Canadian merger and acquisition activity perked up in the third quarter, according to new data from Toronto-based mid-market investment bank, Crosbie & Co.
In the first half of 2020, the M&A market was severely disrupted by the onset of the Covid-19 outbreak, but by the third quarter deal flow was starting to rebound.
Crosbie reported that there were 804 transactions announced in Q3, a 34% increase from the previous quarter. This put M&A activity “back to a level that was in line with the average for the four quarters that preceded the pandemic shutdown.”
The resurgence only represented about $18 billion in deal value, which was relatively low in historical terms — down by about 60% from the same period last year.
“Over the past two quarters, most closed transactions are the result of sale processes that began before March,” Crosbie said. “However, we are now increasingly shifting into a new cohort which began after the shutdown.”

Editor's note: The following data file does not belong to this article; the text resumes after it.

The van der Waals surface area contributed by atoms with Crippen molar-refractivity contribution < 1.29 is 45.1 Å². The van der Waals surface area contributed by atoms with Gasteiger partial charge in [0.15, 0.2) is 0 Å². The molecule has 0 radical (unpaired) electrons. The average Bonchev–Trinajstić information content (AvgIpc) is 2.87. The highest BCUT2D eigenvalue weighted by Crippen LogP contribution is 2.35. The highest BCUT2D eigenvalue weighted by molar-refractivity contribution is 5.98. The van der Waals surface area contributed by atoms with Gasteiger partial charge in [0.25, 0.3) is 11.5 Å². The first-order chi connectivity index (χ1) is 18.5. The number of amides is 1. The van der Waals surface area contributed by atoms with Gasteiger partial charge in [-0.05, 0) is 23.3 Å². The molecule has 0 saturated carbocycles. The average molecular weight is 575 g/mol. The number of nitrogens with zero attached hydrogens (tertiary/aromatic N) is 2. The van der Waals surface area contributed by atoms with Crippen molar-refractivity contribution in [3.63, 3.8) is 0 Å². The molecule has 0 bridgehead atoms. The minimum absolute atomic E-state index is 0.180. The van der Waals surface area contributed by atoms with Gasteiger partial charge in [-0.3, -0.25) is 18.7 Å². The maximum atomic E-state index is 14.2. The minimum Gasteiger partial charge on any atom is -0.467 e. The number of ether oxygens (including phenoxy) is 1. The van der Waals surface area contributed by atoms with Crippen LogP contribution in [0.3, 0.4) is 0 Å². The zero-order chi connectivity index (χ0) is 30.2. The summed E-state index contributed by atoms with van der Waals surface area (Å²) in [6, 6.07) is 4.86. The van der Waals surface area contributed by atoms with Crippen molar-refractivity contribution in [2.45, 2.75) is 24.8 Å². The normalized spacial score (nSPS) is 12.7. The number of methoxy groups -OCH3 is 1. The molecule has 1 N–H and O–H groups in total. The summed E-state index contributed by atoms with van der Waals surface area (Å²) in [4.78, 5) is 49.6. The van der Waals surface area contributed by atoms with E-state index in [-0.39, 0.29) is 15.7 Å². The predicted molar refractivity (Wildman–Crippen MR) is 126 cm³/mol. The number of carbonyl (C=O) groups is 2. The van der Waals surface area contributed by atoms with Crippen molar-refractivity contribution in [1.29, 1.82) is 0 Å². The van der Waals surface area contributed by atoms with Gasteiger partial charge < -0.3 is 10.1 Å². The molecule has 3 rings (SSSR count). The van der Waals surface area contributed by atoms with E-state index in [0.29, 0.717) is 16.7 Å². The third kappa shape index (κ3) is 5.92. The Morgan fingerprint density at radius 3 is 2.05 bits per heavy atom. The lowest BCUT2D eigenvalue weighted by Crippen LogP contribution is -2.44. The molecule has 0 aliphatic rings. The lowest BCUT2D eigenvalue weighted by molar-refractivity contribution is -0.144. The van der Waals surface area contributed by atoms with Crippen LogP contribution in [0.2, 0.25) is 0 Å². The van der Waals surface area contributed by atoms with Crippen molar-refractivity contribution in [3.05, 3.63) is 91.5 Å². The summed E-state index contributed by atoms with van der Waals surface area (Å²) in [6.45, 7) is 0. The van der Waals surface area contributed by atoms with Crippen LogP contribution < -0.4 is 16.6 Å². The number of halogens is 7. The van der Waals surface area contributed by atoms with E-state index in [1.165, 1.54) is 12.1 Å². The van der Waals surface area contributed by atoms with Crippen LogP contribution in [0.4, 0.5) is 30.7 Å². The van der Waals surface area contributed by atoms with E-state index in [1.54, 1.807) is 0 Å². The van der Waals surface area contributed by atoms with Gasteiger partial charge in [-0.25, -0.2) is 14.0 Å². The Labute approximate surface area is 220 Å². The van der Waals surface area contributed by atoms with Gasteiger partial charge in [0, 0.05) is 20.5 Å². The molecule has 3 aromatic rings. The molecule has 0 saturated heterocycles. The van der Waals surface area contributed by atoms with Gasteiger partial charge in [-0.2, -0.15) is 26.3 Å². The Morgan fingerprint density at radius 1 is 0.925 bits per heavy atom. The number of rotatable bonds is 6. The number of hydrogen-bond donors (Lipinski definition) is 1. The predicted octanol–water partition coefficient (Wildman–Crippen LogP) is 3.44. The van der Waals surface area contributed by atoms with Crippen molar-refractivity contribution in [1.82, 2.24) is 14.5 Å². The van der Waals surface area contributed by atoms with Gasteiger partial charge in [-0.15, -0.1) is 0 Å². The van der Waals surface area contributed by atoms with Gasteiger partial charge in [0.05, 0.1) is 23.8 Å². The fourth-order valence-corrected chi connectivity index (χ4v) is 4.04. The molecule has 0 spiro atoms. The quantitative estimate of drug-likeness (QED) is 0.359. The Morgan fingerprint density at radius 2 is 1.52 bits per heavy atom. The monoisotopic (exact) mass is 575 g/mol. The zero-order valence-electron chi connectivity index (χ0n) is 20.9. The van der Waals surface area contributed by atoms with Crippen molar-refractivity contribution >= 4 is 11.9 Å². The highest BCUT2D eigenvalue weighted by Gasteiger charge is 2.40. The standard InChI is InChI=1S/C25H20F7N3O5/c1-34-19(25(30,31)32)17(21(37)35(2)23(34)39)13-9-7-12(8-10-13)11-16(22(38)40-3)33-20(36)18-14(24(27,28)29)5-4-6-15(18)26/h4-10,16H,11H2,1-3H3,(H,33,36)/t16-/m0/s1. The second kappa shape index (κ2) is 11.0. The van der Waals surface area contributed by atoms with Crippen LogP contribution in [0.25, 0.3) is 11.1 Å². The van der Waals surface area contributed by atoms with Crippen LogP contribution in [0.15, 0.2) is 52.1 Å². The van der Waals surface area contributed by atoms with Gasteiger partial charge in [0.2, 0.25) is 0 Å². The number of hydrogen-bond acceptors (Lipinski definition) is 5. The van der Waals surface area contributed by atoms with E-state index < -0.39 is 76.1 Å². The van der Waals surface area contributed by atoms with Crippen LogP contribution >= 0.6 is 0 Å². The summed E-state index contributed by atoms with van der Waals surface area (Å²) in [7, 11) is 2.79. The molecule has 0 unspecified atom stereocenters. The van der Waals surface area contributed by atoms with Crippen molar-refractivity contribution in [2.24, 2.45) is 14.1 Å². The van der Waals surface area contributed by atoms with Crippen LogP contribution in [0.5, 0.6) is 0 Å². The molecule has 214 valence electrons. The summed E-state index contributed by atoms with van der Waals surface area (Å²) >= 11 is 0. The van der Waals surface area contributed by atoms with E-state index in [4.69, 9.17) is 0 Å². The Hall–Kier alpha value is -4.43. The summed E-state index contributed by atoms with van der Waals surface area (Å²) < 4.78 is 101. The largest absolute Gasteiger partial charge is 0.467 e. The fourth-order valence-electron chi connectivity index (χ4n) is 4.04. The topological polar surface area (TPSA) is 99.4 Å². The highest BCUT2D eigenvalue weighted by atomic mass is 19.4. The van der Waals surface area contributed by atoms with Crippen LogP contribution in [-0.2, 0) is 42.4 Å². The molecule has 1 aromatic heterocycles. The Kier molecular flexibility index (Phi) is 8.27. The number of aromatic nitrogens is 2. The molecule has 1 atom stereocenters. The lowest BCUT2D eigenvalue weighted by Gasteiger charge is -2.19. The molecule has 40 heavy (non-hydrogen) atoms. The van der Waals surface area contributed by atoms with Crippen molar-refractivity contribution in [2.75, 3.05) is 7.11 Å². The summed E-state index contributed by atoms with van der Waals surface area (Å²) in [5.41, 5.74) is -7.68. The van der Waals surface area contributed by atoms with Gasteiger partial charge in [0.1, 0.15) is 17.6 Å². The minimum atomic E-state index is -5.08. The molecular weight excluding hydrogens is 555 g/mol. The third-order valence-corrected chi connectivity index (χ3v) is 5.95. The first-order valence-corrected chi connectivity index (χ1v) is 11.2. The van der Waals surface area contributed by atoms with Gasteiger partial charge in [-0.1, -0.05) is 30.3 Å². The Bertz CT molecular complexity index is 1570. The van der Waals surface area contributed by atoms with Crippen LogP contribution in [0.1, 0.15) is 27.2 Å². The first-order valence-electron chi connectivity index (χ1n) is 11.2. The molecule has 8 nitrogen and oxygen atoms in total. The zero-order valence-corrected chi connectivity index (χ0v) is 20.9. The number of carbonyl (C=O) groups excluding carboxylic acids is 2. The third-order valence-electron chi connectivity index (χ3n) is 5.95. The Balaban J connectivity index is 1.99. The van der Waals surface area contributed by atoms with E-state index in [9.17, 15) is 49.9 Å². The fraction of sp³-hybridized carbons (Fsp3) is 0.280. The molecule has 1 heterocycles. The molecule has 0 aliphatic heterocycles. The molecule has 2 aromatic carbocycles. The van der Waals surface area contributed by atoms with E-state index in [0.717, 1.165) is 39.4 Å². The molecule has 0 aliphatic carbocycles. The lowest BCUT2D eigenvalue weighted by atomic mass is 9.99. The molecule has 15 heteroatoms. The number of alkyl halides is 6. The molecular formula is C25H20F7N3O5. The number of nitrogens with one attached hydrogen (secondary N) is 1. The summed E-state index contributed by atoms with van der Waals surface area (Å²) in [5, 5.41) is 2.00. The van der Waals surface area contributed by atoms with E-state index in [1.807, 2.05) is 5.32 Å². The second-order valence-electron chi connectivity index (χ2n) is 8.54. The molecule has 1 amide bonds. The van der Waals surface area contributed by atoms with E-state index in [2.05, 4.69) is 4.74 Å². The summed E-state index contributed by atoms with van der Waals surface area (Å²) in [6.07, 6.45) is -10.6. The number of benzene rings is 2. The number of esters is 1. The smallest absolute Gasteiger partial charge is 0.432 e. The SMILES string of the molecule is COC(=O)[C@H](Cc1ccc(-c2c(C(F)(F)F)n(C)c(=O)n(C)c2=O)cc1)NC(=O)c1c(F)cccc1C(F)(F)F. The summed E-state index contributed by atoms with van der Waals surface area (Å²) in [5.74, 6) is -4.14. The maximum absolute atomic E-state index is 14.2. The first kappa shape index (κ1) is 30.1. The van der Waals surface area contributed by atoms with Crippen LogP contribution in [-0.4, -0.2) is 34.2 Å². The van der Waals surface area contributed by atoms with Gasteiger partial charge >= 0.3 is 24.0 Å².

There were only two so-called mega deals ($1 billion+) in the quarter, Crosbie reported, adding that cross-border transactions accounted for 46% of the activity.
Notwithstanding the headline increase in deal activity, the firm said that the recovery remained selective.
“Behind the strong rebound in activity, we can see the uneven impact of the Covid-19 pandemic on different sectors, with some experiencing very large increases relative to [pre-pandemic] periods and others displaying notable softness,” Crosbie said.
The precious metals and mining sectors led the way in Q3 deal activity with 140 deals (up 111%) and 94 deals (up 42%), respectively.
Conversely, the real estate, industrials, and utilities sectors saw their M&A activity drop notably, Crosbie reported.